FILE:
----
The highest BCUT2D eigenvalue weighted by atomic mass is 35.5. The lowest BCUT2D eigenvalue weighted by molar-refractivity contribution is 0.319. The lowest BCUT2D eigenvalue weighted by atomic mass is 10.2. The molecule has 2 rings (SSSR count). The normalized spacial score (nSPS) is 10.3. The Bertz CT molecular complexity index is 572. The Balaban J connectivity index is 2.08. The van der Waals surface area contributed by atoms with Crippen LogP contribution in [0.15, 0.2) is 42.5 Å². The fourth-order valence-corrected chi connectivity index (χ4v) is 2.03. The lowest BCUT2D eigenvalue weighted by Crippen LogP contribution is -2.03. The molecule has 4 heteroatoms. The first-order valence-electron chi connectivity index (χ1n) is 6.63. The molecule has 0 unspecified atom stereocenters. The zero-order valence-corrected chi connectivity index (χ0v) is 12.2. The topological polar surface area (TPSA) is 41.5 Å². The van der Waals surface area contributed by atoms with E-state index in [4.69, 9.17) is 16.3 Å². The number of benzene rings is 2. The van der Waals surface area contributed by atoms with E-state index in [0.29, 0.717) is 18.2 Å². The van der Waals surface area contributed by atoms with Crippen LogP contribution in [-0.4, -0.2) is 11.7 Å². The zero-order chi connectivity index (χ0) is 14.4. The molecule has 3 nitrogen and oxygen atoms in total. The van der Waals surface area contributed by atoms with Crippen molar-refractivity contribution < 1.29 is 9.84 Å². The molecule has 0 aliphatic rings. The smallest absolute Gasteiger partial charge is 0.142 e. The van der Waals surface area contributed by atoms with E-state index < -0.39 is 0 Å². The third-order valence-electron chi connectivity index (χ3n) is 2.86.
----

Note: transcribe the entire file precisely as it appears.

The highest BCUT2D eigenvalue weighted by atomic mass is 35.5. The lowest BCUT2D eigenvalue weighted by molar-refractivity contribution is 0.319. The lowest BCUT2D eigenvalue weighted by atomic mass is 10.2. The molecule has 2 rings (SSSR count). The normalized spacial score (nSPS) is 10.3. The Bertz CT molecular complexity index is 572. The Balaban J connectivity index is 2.08. The van der Waals surface area contributed by atoms with Crippen LogP contribution in [0.15, 0.2) is 42.5 Å². The fourth-order valence-corrected chi connectivity index (χ4v) is 2.03. The lowest BCUT2D eigenvalue weighted by Crippen LogP contribution is -2.03. The molecule has 4 heteroatoms. The first-order valence-electron chi connectivity index (χ1n) is 6.63. The molecule has 0 unspecified atom stereocenters. The zero-order valence-corrected chi connectivity index (χ0v) is 12.2. The topological polar surface area (TPSA) is 41.5 Å². The van der Waals surface area contributed by atoms with E-state index in [4.69, 9.17) is 16.3 Å². The number of benzene rings is 2. The van der Waals surface area contributed by atoms with E-state index in [0.29, 0.717) is 18.2 Å². The van der Waals surface area contributed by atoms with Crippen LogP contribution in [-0.4, -0.2) is 11.7 Å². The zero-order chi connectivity index (χ0) is 14.4. The molecule has 3 nitrogen and oxygen atoms in total. The van der Waals surface area contributed by atoms with Crippen molar-refractivity contribution < 1.29 is 9.84 Å². The molecule has 0 aliphatic rings. The smallest absolute Gasteiger partial charge is 0.142 e. The van der Waals surface area contributed by atoms with E-state index < -0.39 is 0 Å². The third-order valence-electron chi connectivity index (χ3n) is 2.86.